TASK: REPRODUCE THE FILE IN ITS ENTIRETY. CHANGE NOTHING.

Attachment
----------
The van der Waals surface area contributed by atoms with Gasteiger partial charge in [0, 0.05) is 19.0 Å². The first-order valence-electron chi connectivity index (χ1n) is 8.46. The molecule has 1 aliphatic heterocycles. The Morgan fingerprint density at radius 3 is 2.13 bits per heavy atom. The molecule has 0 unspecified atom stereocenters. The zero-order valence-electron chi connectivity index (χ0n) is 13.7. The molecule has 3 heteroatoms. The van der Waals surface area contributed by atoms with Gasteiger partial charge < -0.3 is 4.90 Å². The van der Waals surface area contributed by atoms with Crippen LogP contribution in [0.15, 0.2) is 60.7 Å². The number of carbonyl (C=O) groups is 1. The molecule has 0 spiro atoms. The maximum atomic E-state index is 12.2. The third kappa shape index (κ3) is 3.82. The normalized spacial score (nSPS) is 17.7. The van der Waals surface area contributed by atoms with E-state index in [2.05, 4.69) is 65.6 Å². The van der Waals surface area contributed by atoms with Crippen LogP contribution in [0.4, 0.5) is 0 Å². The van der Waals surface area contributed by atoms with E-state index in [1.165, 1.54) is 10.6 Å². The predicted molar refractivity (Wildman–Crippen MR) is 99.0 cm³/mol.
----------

The van der Waals surface area contributed by atoms with Gasteiger partial charge in [0, 0.05) is 19.0 Å². The first-order valence-electron chi connectivity index (χ1n) is 8.46. The molecule has 1 aliphatic heterocycles. The Morgan fingerprint density at radius 3 is 2.13 bits per heavy atom. The molecule has 0 unspecified atom stereocenters. The zero-order valence-electron chi connectivity index (χ0n) is 13.7. The molecule has 3 heteroatoms. The van der Waals surface area contributed by atoms with Gasteiger partial charge < -0.3 is 4.90 Å². The van der Waals surface area contributed by atoms with Crippen LogP contribution in [0.15, 0.2) is 60.7 Å². The number of carbonyl (C=O) groups is 1. The molecule has 0 spiro atoms. The maximum atomic E-state index is 12.2. The third kappa shape index (κ3) is 3.82. The normalized spacial score (nSPS) is 17.7. The van der Waals surface area contributed by atoms with E-state index in [2.05, 4.69) is 65.6 Å². The van der Waals surface area contributed by atoms with Crippen LogP contribution in [0.4, 0.5) is 0 Å². The van der Waals surface area contributed by atoms with E-state index in [1.165, 1.54) is 10.6 Å². The predicted molar refractivity (Wildman–Crippen MR) is 99.0 cm³/mol.